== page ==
Civil rights for some
With almost a thousand employees and a 2012 appropriation of $145 million, the Civil Rights Division (CRD) is one of the largest divisions within the Department of Justice (DOJ). It has seen significant increases in its budget under the Obama administration and has hired many new employees, mostly radical-liberal lawyers, in career civil-service positions. As journalist Byron York has said, the CRD is “bigger, richer and more aggressive than ever, with a far more expansive view of its authority than at any time in recent history.” He wrote that in 2010, and since then it has only gotten more so.
The extent to which the CRD’s authority has been misused under the Obama administration was vividly illustrated in a shocking 129-page order released by a federal court in Louisiana in September 2013. It involved the case of five New Orleans police officers who had been convicted of civil-rights violations over a shooting and subsequent cover-up in the aftermath of Hurricane Katrina. Judge Kurt Engelhardt overturned the convictions because of “grotesque prosecutorial misconduct” and the “skullduggery” and “perfidy” of DOJ prosecutors. He found that lawyers in the offices of the CRD and of the U.S. attorney in Louisiana had, among other misdeeds, made anonymous postings on the New Orleans Times-Picayune’s website that “mocked the defense, attacked the defendants, and their attorneys, were approbatory of the United States Department of Justice, declared the defendants obviously guilty, and discussed the jury’s deliberations.”
One of the CRD lawyers involved was Karla Dobinski. Dobinski was the “taint attorney” — the lawyer assigned to make sure that the defendants’ rights were not violated by the CRD prosecutors’ use of privileged information, such as the compelled testimony provided by the officers to internal investigators at the police department. The judge was appalled that the lawyer assigned to protect the constitutional rights of the defendants had “personally fanned the flames of those burning to see [one of the defendants] convicted” before the jury even got the case.
Judge Engelhardt used ten pages of his order just to describe the ethical rules and federal regulations violated by DOJ lawyers. He clearly believed that Holder’s Justice Department had tried to hide what had happened, because trying to get information out of the DOJ was like “slowly peeling layers of an onion.” He was also suspicious that DOJ’s reports on the internal investigation were “edited by a supervisor so as to coyly provide less information, rather than more.” Reportedly, the supervisors on the case were Deputy Attorney General James Cole (the No. 2 Obama political appointee at Justice, directly under Eric Holder) and an assistant.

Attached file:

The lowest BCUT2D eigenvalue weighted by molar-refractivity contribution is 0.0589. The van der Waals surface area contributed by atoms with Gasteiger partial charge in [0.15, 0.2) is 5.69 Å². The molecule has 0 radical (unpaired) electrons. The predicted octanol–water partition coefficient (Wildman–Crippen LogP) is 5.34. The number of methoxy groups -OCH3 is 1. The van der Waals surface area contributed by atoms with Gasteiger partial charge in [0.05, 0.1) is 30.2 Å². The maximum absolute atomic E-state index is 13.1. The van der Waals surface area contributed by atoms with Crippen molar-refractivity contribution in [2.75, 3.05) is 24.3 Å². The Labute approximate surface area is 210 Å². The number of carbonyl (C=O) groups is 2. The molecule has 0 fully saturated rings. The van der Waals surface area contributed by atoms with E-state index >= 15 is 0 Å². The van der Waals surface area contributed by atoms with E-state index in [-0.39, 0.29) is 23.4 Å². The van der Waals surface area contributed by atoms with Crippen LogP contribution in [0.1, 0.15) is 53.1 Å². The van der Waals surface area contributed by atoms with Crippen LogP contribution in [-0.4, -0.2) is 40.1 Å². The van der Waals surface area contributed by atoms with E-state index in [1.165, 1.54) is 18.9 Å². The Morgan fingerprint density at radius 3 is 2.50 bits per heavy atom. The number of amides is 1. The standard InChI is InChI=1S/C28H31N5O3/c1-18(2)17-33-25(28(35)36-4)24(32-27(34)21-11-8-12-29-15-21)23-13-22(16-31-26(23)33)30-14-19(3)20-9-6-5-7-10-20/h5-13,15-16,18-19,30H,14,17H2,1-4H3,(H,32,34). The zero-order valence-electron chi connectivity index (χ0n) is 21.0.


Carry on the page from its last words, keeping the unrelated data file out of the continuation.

The judge noted that an FBI special agent used “shockingly coercive tactics” against potential defense witnesses. After being threatened with prosecution for perjury over their earlier grand-jury testimony by the CRD’s lead prosecutor, Barbara “Bobbi” Bernstein, three of those witnesses refused to appear at trial on behalf of the defendants. The judge found it highly suspicious that 26 months after the trial, not one of those potential witnesses who could have provided exculpatory evidence had “been charged with any crime whatsoever.”
Engelhardt pointed the finger of blame in this case directly at Eric Holder. As was true in the incident involving George Zimmerman and Trayvon Martin in Florida, the radical civil-rights organizations that are allies of the administration had clamored for federal prosecutions of the New Orleans police officers. The fact that Dobinski and Bernstein remained employed at the Justice Department and that no disciplinary action was taken against them is a sad but telling comment on the type of behavior that Eric Holder finds acceptable in his prosecutors — if they are leftists who push the kinds of prosecutions that he and the administration’s political allies want. As the court noted, this demonstrated a get-a-conviction-at-any-cost attitude by Holder and his subordinates in the Civil Rights Division: